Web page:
A problem trying to use autosomal DNA for genealogy is that a matching segment can come from any ancestor. Case in point, my match with Payne is predicted to be 4th cousin (shared 3rd great grandparents) , not my 8th great-grandparent Jacob Marshall! Although we are definitely distant cousins, it's unlikely the shared segment came from Jacob. How can we narrow down which ancestor that segment came from? In practice, the predicted relationships have been overly “generous”, and I find usually it must be 2 or more generations further back. So the first thing to do would be to compare our genealogies back to the 5th great grandparents at least. Not many of us have family trees that complete. I know fewer than 3/4 of my 5th great grandparents.
You can look through someone else's tree for common names and places, but that gets very tedious (especially for a thousand matches). Wouldn't it be great if the computer looked for us? I think ancestry.com attempts to do that, perhaps ftdna.com is also (not very well so I have heard). I know 23andMe has just started allowing trees for their members. In any case, this is how I found gedmatch.com. When you upload your GEDcom (hopefully an export from your genealogy software that includes only your relatives!) file to GEDmatch, you have some tools to look for matching names in other people's GEDcom files. I have found some distant cousins this way, but there are way too many false positives from incomplete information in some people's trees! While on GEDmatch I discovered all the other tools for comparing DNA, especially with tests from other companies. More on that later.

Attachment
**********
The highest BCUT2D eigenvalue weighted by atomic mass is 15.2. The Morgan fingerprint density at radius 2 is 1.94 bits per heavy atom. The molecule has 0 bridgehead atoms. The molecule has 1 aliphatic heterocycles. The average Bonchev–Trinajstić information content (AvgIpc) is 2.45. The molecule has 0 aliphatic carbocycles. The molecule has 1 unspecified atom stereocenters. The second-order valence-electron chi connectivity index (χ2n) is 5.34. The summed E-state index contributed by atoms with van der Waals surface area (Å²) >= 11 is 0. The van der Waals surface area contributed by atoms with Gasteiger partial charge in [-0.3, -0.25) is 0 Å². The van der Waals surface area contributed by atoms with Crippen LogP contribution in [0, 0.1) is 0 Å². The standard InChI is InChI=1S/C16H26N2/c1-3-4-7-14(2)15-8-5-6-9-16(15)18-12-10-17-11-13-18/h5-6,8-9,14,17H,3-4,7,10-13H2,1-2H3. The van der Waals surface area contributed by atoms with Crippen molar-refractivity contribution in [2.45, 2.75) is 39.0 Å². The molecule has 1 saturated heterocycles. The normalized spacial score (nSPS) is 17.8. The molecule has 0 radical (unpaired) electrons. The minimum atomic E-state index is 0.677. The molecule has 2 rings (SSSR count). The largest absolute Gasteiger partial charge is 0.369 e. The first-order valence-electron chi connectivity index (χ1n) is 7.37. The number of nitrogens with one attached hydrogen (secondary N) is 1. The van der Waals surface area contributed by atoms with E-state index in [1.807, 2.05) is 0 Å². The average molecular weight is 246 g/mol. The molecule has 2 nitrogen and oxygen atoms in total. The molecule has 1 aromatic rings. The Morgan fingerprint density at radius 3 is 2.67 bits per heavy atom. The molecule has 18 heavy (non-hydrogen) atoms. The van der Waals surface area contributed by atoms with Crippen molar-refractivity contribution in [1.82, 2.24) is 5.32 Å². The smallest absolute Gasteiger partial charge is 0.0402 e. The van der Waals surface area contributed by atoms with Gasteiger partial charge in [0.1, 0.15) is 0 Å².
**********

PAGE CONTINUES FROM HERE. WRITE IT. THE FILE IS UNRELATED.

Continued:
I have some matches that I share several ancestors with. How can you tell which ancestors the DNA segment came from? The easiest way to exclude half your tree is to have your results phased. The raw results are hundreds of thousands of pairs of nucleotides (A,G,T, or C) (1 from each parent; 1 on each arm of the chromosome). The nature of the DNA probe used in the test can not determine which arm, or which parent, a particular allele came from. But if you phase your results, they will be lined up in the proper sequence. You might think you can only phase your results by comparing them to a parent or very close cousin, but in fact, statistical methods based on common ancestral orderings can also give a good guess. [see Beagle, a work in progress] I understand that ancestry.com does this automatically before attempting any matches. Although of course, for a single test result you will not know which phase is maternal or paternal.
The other way, if you are very lucky, is to have a third match with approximately the same shared segment. If at least one of the endpoints of the segment are approximately the same, and your 2nd and 3rd matches also match each other, than you probably all got the segment from a common ancestor. This allows you to triangulate on that common ancestor (and exclude the others). In practice of course few people can find a single common ancestor beyond close cousins, but in principle, this could help genealogists. If your 2 other matches have in common the same specific location that you do ( a particular county in some state, for example), then it could be a clue that you are related to the people they knew about in those locations. Knowing those other surnames could give research hints and narrow down search results. [again see Kyle_Matches_Chromosome1 above] Case in point, see Gene Reddick and Payne sharing same segment with me. Gene has a fairly extensive tree with some tantalizing commonalities, but no specific names. But we both seem to share Rhea's in Augusta Co, VA, and the Marshall's were there too.
What else can you do with your results? Many people are more interested in their deep ancestry, aka, am I part-Indian? If you take the “Where are you From?” survey on 23andMe , then you go in to their Ancestry Labs menu and look at your Ancestry Finder tool.